"Go back and grow up. But I warn you: once you've grown up, you can never come back. Never!” –Peter Pan
Flashback to January 31, 1985. An eleven year old boy sits up alone, waiting eagerly for the new year. Dick Clark helps the boy pass the time until the big moment. Clark's timeless image on the black and white TV wavers and fuzzes a bit, as the reception from the rabbit ears isn't too great. The boy doesn't notice. Cable TV is a thing for the rich, as is color.
He sits quietly, glancing up at the TV only occasionally because he is busy cutting a piece of paper into giblets so he will have confetti to throw when the ball drops. The idea of a new year is a new idea to him. Never before has he been able to stay up so late, much less alone. An intense sense of wonder pervades him, filling him with questions that cannot be asked aloud, for they have no words equal to their pattern. Only experience can answer questions such as these.
Time passes slowly. An hour seems to take a day. A second, forever. Dick Clark announces that the moment is nigh, only ten minutes to go! Giddy with excitement, the boy squirms in his seat. To while away the few final minutes, he plays with the Christmas presents he got a few days before. The guns fire! Smack, smack, go the rubber darts on the television. Bull’s-eye! He spins them on his fingers and sheaths them in imaginary holsters, John Wayne style.
The room is getting chilly. Getting up, the boy checks the wood stove. Sure enough, it needs feeding. Only a couple of sticks in the firebox, so he puts on his coat and heads outside for a good-sized log. It's bitter cold and his breath hangs about him like the haze of smoke creeping out of the chimney. Stopping by the woodpile that he and his father helped to build just that day, he gathers up a large log with both arms. For some reason he looks up at the sky. The clouds, which for days have hung over the town in which he lives, have parted, allowing the celestial beauty to shine through. He makes a quick wish upon the first star he sees, forgeting it almost as soon as it is uttered. He smiles at the beauty of God above him and goes back into the house where the hungry maw of the stove awaits its feeding.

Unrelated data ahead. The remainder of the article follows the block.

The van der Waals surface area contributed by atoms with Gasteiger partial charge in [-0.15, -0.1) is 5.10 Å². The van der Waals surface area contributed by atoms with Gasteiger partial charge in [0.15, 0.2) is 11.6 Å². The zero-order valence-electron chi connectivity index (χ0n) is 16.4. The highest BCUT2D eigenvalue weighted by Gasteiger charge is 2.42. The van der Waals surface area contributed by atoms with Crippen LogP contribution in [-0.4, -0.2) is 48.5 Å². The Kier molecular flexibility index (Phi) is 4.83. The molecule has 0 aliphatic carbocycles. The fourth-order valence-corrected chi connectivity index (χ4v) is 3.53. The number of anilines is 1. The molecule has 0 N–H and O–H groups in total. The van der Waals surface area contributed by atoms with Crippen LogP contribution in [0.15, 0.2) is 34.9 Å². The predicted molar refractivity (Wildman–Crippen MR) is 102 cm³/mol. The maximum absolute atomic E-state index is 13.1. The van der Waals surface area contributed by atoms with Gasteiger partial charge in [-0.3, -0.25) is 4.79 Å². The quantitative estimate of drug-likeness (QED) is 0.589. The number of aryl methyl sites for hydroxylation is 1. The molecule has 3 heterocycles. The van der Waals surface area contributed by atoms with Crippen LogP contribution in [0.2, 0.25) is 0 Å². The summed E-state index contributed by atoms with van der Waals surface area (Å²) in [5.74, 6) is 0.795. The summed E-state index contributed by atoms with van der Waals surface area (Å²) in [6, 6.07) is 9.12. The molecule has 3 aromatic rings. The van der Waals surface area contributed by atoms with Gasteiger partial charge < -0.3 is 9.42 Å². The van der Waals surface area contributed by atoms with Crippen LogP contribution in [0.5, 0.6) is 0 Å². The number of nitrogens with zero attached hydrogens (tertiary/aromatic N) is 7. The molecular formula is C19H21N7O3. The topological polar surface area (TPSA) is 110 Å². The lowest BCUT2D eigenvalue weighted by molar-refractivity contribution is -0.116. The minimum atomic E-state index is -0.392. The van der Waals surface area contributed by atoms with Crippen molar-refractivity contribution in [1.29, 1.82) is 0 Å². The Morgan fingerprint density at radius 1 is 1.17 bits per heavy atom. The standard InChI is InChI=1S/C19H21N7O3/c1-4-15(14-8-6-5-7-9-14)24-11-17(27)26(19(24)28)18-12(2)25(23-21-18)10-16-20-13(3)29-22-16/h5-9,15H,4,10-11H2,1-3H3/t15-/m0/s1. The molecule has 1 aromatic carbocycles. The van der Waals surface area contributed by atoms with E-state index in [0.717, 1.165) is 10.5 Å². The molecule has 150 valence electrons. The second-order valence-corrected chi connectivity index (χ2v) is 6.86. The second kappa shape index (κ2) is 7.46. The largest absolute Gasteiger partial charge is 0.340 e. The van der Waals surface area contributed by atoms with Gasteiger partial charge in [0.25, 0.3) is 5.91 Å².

The crackle of the wood chips combines with the sizzle of the frozen log, while eager tongues of flame lick its sides like a dog smacking its chops in eager anticipation of a soup bone. It's magic and song to the boy's ears. It warms him inside to know that he helped to cut the wood, drag it home, and prepare it to be brought inside and sacrificed within the altar that keeps his family going. A primal joy comes to him as he watches his contribution ignite.
His reverie is broken by the call from the television. One minute to 1986! Snapping the stove's door closed, he sets the damper and sits down at the table. Trembling with anticipation and sheer delight, he watches the TV, transfixed to the lighted ball over Times Square as it creeps down the pole. Slowly at first, then faster, faster, until the countdown is at 10... 9... 8... He grabs his confetti and counts with Mr. Clark, "3... 2... 1... HAPPY NEW YEAR! Welcome to 1986!!" The confetti flies up into the air and the boy cheers with the crowd, being careful however to not wake his family. Several giblets stick to the inside of his hand but he is bewitched by the pieces fluttering down in front of the TV. They seem to stop momentarily in time and space at that moment. An odd milestone has been reached in his life that he is just now beginning to realize. As the moment passes and the paper hits the floor, he is filled with a strange feeling of lonely despair. Auld Angzyme drones on in the background as he looks down at the giblets scattered at his feet. The moment is gone, the ecstacy escaping as quick as it appeared, in a way that he will not know again for at least another four years, when the shadow of sex rears its bestial head above the waters of his youth.
It is in that second that he realizes that time is a valuable commodity that can never be returned. We are mortal, with our time allotted to us by the grace of God. The great "Thing", the mystery of the passing seconds, means nothing to the world around us. There was no wave-front at 12 o'clock. No great miracle that could be felt that actually separated one year from the next. No great miracle except that a boy realized that we are only given so much time to work with. The greatness of God comes from what we choose to do with that time.
Turning off the TV, the boy kneels down to pick up the paper he threw. Turning on his knees, he opens the door to the stove and feeds another little bit to the beast within. The fire takes him away from this place in time and space and he floats there, perhaps to this day. For you see, the boy was me. At that moment, looking into the fire, a piece of me grew up and let go of the child that had been. Let it free to wander the stars and heavens of his own personal Neverneverland. I'm sure that the little boy still plays there with his cars and trucks, cap guns, and kites, alongside the other Lost Boys and girls that have wandered in over the years. Never will they grow old in that place of magic and Pooh-Bears.
May we all someday prove Peter Pan wrong and be reunited with the shadow of the child we once were. It lives in a place not too hard to find. Merely follow the second star to the right and go straight on till morning. Once there, perhaps Wendy will be kind enough to sew it back on for us.